Karen Lloyd, of Freshbrook, was a force of nature who, even through a taxing battle with breast cancer, continued to spread her infectious love of life and laughter wherever she went.
Karen, or Moosie, as she was lovingly nicknamed by her husband Alan, died at Prospect Hospice on Tuesday – just six months after being diagnosed with stage three cancer. She was just 51.
But through the months of chemotherapy, radiotherapy and the doctors’ terminal prognosis, the mother-of-two, who was notorious for her obsession with Costa Coffee and passion for shopping, never allowed herself to abandon hope or shed tears.
Her close friend Lynzi Barrett, who supported her over the last six months, remembered Karen as the life of the party “She was such a popular girl and her personality was infectious,” said Lynzi, 53, of Rod-bourne Cheney.
“She was so funny and she would come up with any excuse for a coffee or a party.
“She loved her bling and if you could have seen all the jewellery and clothes she possessed, she would have put Debenhams to shame. But mostly she was a devoted mother.”
In June last year, Karen was diagnosed with invasive breast cancer after a mass half the size of her breast was spotted by specialists at the Great Western Hospital.
She immediately received a course of chemotherapy.
Always the optimist, she treated her diagnosis as an opportunity to raise funds for the hospital’s breast cancer unit.
As she began to lose her hair, she opted to shave it all off and went on to raise £2,000 for the ward. In November she started experiencing debilitating headaches and uncontrollable bouts of sickness.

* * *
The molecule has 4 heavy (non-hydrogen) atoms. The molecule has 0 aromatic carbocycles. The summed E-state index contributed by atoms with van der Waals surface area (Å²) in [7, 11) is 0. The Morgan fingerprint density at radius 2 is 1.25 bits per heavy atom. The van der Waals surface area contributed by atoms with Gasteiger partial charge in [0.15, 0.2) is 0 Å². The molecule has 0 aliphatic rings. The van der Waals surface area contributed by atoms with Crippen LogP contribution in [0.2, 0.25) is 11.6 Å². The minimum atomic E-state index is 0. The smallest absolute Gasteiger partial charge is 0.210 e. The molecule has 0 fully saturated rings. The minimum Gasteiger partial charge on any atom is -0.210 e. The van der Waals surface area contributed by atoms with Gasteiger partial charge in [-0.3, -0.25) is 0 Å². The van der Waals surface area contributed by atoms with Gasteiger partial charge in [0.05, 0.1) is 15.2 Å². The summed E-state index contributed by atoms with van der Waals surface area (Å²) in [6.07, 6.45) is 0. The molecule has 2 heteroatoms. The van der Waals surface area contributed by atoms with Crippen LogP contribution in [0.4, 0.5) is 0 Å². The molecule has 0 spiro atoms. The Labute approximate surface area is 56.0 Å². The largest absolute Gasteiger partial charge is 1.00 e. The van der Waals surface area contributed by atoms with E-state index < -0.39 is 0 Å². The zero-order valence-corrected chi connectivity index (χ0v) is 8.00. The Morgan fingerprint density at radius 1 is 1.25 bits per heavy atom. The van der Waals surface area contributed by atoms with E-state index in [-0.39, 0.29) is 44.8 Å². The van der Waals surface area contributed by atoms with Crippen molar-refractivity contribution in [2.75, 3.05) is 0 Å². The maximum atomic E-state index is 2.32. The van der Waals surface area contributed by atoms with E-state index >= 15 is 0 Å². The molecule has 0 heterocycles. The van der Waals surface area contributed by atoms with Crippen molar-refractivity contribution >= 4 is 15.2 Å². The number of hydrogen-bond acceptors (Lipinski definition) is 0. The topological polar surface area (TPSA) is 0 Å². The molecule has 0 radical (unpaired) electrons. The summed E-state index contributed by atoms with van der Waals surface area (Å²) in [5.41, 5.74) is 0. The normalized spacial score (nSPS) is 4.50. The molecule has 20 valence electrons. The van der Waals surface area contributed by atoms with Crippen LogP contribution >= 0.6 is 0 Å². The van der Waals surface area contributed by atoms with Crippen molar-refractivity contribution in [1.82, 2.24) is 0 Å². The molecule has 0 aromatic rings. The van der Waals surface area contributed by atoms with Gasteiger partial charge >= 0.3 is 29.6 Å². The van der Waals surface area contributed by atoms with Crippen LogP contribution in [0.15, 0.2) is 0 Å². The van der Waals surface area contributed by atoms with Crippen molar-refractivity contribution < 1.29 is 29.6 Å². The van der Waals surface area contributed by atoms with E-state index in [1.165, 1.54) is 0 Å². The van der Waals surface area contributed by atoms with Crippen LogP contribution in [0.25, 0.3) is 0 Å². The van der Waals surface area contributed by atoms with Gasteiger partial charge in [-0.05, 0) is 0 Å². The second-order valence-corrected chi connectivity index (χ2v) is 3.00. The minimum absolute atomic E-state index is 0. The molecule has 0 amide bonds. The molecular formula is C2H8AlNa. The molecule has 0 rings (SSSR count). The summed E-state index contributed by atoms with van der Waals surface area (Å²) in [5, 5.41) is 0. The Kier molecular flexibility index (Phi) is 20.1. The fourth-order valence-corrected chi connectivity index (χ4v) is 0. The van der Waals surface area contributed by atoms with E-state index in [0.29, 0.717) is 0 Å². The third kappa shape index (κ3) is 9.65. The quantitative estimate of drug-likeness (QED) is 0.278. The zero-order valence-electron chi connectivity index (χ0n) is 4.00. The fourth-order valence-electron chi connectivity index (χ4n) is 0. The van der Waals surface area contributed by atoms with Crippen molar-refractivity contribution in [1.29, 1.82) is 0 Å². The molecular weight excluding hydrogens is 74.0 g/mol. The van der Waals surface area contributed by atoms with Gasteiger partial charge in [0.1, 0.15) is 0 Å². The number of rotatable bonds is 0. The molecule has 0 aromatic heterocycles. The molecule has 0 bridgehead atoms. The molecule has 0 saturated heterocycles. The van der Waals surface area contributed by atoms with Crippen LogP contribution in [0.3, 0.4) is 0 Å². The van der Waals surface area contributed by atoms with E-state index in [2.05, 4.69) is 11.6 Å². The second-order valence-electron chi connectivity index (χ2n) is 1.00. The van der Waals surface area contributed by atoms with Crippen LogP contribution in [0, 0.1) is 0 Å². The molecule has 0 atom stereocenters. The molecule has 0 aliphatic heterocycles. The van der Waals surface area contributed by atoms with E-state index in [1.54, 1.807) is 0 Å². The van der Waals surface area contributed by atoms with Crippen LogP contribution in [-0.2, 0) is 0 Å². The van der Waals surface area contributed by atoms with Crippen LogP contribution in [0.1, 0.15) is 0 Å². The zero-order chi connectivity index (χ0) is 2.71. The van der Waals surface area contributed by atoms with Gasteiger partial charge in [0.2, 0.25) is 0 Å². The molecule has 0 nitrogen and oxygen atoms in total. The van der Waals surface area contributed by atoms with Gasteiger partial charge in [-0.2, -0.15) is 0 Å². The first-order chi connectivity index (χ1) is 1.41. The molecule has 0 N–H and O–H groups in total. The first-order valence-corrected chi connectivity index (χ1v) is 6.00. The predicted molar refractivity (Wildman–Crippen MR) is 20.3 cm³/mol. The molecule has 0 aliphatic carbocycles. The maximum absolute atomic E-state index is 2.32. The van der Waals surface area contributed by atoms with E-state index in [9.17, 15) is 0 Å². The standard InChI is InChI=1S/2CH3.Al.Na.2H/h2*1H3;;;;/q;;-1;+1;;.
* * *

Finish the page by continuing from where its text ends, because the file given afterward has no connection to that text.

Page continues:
This forced surgeons to cancel an operation to remove the mass on her breast and Karen to postpone the post-surgery ‘boob’ party she had planned.
On December 12, just days after her wedding anniversary and her birthday, she discovered the cancer had spread to her spinal fluid and was given between two weeks and two months to live.
A week later, she was admitted to Prospect Hospice where she died on February 4.
Until the very end she was supported by her friends, including Dawn Stephens, who she called her “rock”, her husband and relatives.
“On December 12, I went to see her after she found out the cancer was incurable,” said Lynzi.
“She cried for five seconds and stopped instantly. I told her a few jokes and she laughed.
“Throughout, I saw her cry about four times. She would always stop immediately and say something funny.
“She didn’t feel sorry for herself, and she took it in her stride. She was so selfless and brave. All her thoughts were for her boys.
“She called her breast tumour Tilly, that’s just the kind of person she was.”
Her funeral at Christ Church in Old Town on Valentine’s Day, at 11am, will mirror her quirky personality and eccentricity, with a customised coffin sporting Costa Coffee’s logo and an image of her favourite hot drink.
“The Costa logo was Alan’s idea,” said Lynzi. “She would have loved it. She would crack up if she saw this at a funeral.”
Karen leaves two sons Harry, 19, and Eddie, 15, and her widower Alan. The family is encouraging those who knew her to make a donation to Prospect in her memory.
Prospect Hospice 160 appeal – Pages 6 & 7